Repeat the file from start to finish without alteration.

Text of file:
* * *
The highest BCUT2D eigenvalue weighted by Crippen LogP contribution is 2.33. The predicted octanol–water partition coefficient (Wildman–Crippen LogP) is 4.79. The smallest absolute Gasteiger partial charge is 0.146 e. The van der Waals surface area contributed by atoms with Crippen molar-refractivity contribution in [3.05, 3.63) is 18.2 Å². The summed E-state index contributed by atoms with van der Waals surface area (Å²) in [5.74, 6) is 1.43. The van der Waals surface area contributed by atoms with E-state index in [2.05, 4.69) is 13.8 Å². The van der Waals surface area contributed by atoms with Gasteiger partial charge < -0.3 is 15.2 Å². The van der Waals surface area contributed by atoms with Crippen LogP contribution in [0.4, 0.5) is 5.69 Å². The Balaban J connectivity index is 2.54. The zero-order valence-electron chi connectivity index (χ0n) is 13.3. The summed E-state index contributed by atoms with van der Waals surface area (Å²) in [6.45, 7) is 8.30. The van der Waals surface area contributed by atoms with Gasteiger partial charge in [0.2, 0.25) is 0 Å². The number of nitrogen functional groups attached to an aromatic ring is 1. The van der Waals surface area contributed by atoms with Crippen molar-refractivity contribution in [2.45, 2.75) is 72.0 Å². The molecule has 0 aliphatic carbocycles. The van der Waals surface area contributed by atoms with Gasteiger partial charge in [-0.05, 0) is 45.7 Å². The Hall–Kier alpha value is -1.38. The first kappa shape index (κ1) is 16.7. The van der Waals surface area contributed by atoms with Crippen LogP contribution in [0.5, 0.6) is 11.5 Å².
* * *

The highest BCUT2D eigenvalue weighted by Crippen LogP contribution is 2.33. The predicted octanol–water partition coefficient (Wildman–Crippen LogP) is 4.79. The smallest absolute Gasteiger partial charge is 0.146 e. The van der Waals surface area contributed by atoms with Crippen molar-refractivity contribution in [3.05, 3.63) is 18.2 Å². The summed E-state index contributed by atoms with van der Waals surface area (Å²) in [5.74, 6) is 1.43. The van der Waals surface area contributed by atoms with E-state index in [2.05, 4.69) is 13.8 Å². The van der Waals surface area contributed by atoms with Gasteiger partial charge < -0.3 is 15.2 Å². The van der Waals surface area contributed by atoms with Crippen LogP contribution in [0.4, 0.5) is 5.69 Å². The Balaban J connectivity index is 2.54. The zero-order valence-electron chi connectivity index (χ0n) is 13.3. The summed E-state index contributed by atoms with van der Waals surface area (Å²) in [6.45, 7) is 8.30. The van der Waals surface area contributed by atoms with Gasteiger partial charge in [0.2, 0.25) is 0 Å². The number of nitrogen functional groups attached to an aromatic ring is 1. The van der Waals surface area contributed by atoms with Crippen molar-refractivity contribution in [2.45, 2.75) is 72.0 Å². The molecule has 0 aliphatic carbocycles. The van der Waals surface area contributed by atoms with Gasteiger partial charge in [-0.05, 0) is 45.7 Å². The Hall–Kier alpha value is -1.38. The first kappa shape index (κ1) is 16.7. The van der Waals surface area contributed by atoms with Crippen LogP contribution in [0.5, 0.6) is 11.5 Å².